Egypt hosted embattled Sudanese President Omar al-Bashir on Sunday, saying it supports stability in the country undergoing popular demonstrations against al-Bashir's 29-year rule.
After meeting with President Abdel-Fattah al-Sissi to discuss deepening relations and improving economic ties, the two leaders gave a joint televised address to underline their continuing cooperation.
Sissi said he was eager to maintain the close historical ties between the two countries, while Bashir said the protests against him were not as bad as they seemed, accusing outside groups of trying to undermine his rule in what he compared to Egypt's own experience during its 2011 uprising.
"There are many negative organizations working on shaking the stability and security of the region," Bashir said. "We acknowledge that there is a problem, we are not claiming there is nothing but it is not as big as described by some media platforms. It's an attempt to copy the so-called Arab Spring for Sudan."
- Sudan roiled by unprecedented protests against dictator Bashir's 29-year rule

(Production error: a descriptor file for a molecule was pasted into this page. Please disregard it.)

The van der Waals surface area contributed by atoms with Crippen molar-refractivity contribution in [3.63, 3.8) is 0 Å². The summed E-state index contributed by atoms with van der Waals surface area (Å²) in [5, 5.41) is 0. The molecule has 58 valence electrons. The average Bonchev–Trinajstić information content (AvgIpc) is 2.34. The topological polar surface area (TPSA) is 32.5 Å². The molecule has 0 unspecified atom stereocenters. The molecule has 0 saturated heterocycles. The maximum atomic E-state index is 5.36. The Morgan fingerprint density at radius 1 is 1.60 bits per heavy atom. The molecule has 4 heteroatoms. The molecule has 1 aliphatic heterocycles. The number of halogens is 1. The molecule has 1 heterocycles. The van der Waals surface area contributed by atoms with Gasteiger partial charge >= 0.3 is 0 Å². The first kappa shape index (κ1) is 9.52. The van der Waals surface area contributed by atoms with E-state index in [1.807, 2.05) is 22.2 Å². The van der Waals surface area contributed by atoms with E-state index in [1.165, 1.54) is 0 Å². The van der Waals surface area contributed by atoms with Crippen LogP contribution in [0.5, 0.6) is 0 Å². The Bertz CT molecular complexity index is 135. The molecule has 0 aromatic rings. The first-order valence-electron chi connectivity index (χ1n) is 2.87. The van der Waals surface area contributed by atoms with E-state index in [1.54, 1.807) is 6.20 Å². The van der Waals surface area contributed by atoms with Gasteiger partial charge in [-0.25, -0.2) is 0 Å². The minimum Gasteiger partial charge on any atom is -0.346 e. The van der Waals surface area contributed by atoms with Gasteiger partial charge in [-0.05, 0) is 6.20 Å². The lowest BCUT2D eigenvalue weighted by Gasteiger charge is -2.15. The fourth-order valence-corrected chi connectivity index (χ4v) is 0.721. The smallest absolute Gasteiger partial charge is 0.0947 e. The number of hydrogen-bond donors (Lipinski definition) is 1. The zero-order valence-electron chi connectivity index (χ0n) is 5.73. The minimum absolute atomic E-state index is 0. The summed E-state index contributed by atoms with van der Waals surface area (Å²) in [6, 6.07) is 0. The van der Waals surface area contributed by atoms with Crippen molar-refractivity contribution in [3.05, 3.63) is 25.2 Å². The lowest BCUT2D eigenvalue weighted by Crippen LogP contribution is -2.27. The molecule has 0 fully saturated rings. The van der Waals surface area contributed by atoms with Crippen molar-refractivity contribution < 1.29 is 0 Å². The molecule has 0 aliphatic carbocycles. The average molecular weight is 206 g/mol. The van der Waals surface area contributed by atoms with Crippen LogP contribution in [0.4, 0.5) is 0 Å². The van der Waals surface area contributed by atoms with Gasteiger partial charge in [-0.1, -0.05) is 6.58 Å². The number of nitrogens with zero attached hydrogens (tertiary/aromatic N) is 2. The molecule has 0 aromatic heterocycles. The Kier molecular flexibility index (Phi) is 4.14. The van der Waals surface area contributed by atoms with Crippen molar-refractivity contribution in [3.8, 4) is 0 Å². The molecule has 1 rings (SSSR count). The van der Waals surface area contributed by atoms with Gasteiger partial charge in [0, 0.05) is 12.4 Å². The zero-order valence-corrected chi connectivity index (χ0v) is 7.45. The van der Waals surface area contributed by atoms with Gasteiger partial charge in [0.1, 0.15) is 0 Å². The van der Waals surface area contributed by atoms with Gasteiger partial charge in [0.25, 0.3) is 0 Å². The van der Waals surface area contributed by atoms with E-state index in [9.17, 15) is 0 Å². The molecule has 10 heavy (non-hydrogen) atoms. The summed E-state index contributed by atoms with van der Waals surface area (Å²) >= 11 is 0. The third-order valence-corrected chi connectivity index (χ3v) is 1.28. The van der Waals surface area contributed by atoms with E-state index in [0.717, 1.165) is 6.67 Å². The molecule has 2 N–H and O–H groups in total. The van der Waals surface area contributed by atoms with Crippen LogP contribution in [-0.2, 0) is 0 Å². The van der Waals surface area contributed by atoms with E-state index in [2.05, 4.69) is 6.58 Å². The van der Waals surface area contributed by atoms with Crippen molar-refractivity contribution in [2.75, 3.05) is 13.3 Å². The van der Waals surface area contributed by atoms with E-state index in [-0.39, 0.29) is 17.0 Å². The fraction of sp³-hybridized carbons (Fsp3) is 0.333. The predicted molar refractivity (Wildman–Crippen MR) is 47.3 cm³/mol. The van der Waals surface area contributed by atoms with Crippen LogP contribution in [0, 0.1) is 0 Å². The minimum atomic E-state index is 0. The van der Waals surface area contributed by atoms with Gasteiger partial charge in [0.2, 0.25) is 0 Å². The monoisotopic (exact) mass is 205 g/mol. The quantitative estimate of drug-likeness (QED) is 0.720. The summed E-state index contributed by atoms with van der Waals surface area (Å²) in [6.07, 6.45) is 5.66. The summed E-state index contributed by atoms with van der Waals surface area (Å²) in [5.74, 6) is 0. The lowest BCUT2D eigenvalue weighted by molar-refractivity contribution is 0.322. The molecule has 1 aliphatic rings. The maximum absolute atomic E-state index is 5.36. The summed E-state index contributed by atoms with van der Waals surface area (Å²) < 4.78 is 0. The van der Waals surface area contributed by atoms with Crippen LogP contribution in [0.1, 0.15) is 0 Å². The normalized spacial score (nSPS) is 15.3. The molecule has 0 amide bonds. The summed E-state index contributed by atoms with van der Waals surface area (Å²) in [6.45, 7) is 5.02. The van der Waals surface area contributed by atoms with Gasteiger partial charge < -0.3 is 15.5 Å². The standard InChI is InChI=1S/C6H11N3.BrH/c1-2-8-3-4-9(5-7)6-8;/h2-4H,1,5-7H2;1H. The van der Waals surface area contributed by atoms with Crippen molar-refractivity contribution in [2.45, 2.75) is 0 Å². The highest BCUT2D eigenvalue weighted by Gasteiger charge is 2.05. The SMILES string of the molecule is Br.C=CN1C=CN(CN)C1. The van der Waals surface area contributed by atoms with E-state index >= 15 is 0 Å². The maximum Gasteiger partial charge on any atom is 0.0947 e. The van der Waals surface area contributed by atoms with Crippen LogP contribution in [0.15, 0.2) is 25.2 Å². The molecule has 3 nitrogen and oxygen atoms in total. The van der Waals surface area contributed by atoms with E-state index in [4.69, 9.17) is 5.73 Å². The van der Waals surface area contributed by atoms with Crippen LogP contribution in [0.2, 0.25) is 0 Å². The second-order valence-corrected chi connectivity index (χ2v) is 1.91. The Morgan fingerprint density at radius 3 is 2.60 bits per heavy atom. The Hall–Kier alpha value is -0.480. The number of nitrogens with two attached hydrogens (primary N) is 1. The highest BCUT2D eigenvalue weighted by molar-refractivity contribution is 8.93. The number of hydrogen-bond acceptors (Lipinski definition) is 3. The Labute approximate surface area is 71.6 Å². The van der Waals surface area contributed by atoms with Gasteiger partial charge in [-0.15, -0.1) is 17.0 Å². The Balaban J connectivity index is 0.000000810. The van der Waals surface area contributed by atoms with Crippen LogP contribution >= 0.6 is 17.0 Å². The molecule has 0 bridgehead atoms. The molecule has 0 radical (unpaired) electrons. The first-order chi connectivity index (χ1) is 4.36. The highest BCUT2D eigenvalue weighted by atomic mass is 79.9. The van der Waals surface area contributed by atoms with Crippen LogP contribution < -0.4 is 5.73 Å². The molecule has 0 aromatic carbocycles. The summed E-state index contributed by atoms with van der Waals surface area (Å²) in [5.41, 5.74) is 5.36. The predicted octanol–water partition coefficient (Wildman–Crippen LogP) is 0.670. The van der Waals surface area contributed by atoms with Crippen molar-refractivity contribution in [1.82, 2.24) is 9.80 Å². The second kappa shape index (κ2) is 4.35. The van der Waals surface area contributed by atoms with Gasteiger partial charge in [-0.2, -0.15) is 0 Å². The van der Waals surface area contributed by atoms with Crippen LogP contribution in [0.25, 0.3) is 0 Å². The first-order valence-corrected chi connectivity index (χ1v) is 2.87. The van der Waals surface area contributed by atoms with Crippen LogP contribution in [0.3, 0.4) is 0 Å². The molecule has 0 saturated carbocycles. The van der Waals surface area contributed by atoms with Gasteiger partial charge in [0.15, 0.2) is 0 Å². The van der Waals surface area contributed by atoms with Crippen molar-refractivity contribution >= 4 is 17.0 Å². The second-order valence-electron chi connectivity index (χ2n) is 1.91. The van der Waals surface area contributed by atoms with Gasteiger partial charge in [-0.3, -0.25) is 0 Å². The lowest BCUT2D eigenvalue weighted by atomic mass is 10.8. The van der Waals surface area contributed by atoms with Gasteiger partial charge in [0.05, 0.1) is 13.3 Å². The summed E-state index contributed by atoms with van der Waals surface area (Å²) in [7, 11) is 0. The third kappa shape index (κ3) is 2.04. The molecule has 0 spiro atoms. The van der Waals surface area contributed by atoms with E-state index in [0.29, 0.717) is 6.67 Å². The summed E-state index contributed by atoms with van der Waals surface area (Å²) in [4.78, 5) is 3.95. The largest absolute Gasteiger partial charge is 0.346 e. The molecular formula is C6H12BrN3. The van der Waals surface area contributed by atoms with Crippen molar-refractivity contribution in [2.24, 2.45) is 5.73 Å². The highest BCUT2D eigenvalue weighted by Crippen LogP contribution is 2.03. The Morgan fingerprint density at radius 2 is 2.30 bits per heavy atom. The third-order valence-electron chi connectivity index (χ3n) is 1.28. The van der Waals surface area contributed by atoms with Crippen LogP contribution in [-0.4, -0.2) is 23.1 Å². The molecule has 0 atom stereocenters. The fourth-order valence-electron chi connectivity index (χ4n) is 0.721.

- Egypt's Sissi at UN: World must guarantee Palestinian state with East Jerusalem as capital
- CBS explains how Egypt tried to kill a '60 Minutes' Sissi interview over Israel comment
Bashir, who took power in a 1989 military coup, has said any change of leadership could only come through the ballot box. He is expected to run for another term in office next year.
Egypt's 2011 Arab Spring uprising overthrew longtime autocrat Hosni Mubarak, ushering in years of instability that saw the country led first by the army and then by an elected but divisive Islamist, who al-Sissi ousted in 2013 when he was defense minister.
Bashir was indicted in 2010 by the International Criminal Court for genocide in Darfur. He restricts his travel to friendly Arab and African countries.